About the artist
JF Racine in brief
Jean-François Racine was born in 1968. He grew up in Rimouski where he studied graphic arts and photography at Cégep de Rivière-du-Loup. Provided with a good drawing and live performance enthusiast, he developed his skills in public painting. His undeniable talent allowed to quickly be exhibited in galleries. From the outset, the light and depth characterized his artworks.
Young artist, ecologist in reflection, it is in a journey of questioning about his role as a citizen and as an artist that Racine will study political science at Laval University. This adventure will lead him in many other challenges up to the Old Mill of the Michel stream in Baie-Saint-Paul in 1998.
The Call of the Mountain
Emerging artist, land enthusiast and excellent skier, Racine will replace his easel by his skis to access and paint many wild lands throughout Canada.
For him, the mountain is a fascinating subject. For many cultures that venerate it, the mountain symbolizes the meeting of heaven and earth. For others, it is the abode of the gods. For Jean-François Racine, each outing is an inspiring adventure that engenders both spiritual reflection and physical well-being.
Wild territory inspiration
After many years of travelling through the country, Racine gradually became aware of the conservation of wild spaces. His interest in the wild spaces of Quebec became a logical continuity to his art.
Today, the artist tries to expose and discover the beauty of our wild territories in order to enhance them and promote their conservation. Obviously, this is often a costly process in terms of money and time, but it is worth it, repeats the artist.
Through several expeditions, the artist discovers and shares in his own way the beauties and riches of the territory in order to promote its conservation.
Through several expeditions, the artist discovers and shares in his own way the beauties and riches of the territory in order to promote its conservation. The artist likes to tell a moment or a place that takes place over time in our natural and living heritage.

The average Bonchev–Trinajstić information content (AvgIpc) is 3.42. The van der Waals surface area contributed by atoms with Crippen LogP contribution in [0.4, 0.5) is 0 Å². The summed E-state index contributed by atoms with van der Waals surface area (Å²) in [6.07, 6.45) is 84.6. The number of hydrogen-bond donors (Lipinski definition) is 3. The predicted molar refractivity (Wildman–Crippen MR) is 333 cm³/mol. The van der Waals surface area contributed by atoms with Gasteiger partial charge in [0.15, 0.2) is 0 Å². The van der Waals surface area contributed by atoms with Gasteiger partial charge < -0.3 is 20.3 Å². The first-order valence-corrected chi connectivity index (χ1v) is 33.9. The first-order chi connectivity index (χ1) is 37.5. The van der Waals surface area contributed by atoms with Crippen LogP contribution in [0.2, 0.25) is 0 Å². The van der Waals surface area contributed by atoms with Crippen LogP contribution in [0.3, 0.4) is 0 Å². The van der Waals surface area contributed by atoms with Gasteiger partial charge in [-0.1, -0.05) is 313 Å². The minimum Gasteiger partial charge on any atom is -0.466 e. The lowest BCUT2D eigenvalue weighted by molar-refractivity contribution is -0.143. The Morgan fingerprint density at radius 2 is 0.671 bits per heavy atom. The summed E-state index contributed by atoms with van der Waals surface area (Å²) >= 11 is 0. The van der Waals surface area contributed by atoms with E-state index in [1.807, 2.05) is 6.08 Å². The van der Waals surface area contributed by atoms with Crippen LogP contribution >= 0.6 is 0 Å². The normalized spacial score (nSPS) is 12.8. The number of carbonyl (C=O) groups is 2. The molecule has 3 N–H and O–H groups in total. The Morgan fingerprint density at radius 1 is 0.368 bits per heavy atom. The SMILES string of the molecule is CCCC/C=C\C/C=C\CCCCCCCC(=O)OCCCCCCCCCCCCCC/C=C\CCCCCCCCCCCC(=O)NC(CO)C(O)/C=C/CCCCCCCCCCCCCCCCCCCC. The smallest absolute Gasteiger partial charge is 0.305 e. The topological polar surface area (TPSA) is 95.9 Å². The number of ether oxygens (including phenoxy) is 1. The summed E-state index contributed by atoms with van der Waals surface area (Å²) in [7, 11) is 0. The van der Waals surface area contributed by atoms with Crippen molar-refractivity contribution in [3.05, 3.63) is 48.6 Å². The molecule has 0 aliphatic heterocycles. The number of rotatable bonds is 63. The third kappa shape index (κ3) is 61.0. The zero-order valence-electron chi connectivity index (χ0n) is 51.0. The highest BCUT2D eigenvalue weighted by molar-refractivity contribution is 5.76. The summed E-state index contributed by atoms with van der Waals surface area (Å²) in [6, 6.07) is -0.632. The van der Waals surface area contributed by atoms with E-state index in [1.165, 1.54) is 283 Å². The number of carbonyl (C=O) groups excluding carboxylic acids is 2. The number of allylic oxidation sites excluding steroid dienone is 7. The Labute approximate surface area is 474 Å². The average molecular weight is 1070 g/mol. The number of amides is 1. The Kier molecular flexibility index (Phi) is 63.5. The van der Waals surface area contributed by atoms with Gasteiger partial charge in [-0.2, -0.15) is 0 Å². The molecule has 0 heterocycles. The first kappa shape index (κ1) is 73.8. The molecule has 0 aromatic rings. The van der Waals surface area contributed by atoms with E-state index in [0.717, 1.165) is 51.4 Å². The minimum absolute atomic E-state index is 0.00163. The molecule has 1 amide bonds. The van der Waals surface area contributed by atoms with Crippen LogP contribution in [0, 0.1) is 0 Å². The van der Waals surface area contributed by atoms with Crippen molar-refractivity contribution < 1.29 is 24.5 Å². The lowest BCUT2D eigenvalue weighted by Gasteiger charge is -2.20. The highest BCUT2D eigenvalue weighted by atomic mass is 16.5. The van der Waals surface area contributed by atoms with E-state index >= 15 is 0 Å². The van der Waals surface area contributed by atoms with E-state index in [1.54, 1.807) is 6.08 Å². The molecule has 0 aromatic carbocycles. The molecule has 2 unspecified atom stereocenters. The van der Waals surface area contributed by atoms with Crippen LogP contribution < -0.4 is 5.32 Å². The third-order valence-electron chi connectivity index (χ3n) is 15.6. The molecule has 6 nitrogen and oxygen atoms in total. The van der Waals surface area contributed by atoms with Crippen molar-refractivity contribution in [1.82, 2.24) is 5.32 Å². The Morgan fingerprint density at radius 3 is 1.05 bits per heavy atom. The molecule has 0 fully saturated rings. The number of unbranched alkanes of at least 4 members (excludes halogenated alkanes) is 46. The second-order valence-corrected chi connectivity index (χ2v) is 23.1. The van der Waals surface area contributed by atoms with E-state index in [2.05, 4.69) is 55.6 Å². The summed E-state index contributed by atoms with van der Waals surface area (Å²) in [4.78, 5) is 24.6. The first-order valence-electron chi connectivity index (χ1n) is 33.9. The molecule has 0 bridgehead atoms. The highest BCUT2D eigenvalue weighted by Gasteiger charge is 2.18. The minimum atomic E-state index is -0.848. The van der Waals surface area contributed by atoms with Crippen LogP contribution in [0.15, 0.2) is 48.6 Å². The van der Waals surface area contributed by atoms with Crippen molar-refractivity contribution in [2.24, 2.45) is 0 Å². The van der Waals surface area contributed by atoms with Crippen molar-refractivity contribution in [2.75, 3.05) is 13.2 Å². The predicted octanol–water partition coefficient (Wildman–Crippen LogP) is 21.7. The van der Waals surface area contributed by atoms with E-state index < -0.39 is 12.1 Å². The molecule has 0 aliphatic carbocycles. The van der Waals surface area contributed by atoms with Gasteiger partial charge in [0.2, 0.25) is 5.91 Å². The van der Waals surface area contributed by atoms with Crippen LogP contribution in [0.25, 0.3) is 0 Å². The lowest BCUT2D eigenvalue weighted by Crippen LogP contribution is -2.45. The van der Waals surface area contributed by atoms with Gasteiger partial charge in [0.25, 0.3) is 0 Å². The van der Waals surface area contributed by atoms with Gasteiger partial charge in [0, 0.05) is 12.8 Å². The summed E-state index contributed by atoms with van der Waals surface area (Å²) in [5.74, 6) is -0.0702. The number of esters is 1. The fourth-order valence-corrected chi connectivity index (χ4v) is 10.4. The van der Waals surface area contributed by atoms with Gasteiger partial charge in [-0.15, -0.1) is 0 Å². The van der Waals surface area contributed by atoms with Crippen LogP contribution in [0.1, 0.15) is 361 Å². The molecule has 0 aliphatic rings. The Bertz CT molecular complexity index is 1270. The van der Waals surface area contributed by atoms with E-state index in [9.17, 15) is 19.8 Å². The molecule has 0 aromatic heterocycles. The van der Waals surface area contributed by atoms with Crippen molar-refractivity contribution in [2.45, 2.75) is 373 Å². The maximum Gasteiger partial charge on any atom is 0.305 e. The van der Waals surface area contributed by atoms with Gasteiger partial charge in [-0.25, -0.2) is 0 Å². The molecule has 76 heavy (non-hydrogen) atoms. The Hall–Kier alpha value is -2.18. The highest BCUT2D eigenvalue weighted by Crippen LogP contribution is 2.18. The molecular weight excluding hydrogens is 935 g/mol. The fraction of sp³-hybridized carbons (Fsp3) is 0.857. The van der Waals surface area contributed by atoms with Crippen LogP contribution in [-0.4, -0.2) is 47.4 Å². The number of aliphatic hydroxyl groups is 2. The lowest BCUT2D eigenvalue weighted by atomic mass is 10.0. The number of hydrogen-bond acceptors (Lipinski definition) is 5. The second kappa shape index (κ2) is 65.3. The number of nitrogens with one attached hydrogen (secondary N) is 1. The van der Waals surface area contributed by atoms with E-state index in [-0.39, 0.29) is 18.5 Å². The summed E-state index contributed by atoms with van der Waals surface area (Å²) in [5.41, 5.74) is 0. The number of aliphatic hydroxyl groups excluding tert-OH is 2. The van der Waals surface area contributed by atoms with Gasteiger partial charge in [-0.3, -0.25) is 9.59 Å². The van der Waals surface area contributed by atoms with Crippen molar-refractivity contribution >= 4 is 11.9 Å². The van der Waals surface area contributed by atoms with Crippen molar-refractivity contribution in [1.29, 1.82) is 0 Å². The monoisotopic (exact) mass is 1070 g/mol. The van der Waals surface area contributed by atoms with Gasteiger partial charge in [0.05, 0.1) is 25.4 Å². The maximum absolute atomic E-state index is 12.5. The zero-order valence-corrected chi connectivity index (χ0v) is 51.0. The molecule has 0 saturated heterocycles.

Jean-François Racine gave his first live performance at the Cégep de Rivière-du-Loup in 1987. It was the beginning of a decade of public performances across Quebec. These experiences helped him develop his spontaneity as an artist.
Design, depth and light are the main qualities of Jean-François Racine's artworks. For the past fifteen years, he also paid very particular attention to impasto painting. Racine creates his own colours and his own acrylic and oil palettes using top quality products, pigments, binders and varnishes in order to guarantee the conservation of its artworks. He is equally concerned about the quality of the media. These are all defining facts about the heritage and financial value of Racine's works over time.
Exhibitions and Galleries
Jean-François Racine exhibits in several art galleries across Canada. On the occasion of the 2010 Olympic Games, he presented in Vancouver, Sun Peaks, Vernon and Nelson a striking exhibition composed of 36 paintings illustrating the highest peaks of British Columbia. In April 2012, he took part in a cultural exchange and two exhibitions in Sakai and Kyoto (Japan). His giant painting produced as part of the 24h Tremblant—and sold for $25,000 for the benefit of the Charles-Bruneau Foundation in 2005—remains an important achievement in the greater metropolitan area.
Jean-François Racine is co-founder of Forces Avenir and sits on the Art, Literature and Culture Award Selection Committee at the national university level. He is also a member of the Selection Committee of the International Symposium of Contemporary Art and board member of the Musée d'art contemporain in Baie-Saint-Paul.
The painter is distinguished by his integrated and totally unique approach. Over the years, art lovers and collectors realize the heritage value and the exceptional quality of his collection. It will be interesting to observe his work in 100 years considering the attention that the artist made to the chemistry of pigments to ensure greater longevity for his works. Jean-François Racine, a smart artist to follow...
Jean-François Racine gave his first live performance at the Cégep de Rivière-du-Loup in 1987. It was the beginning of a decade of public performances across several stages and events across Quebec. According to the artist, it was these years of painting live in short periods of time that allowed him to develop his dexterity in capturing and drawing on the spot the action that presented itself to his eyes.
Over time, more confident in his abilities, Jean-François immortalized on board a few events such as the Spin, 24h Tremblant, the Massif Open, a show of Yan Perreau, Canada Day on Parliament Hill in Ottawa as well as the Saint-Jean-Baptiste Parade on the main street in Baie-Saint-Paul to name a few.
Always ready to take up a challenge, the artist led collectives several times, even with animals, always for the good cause.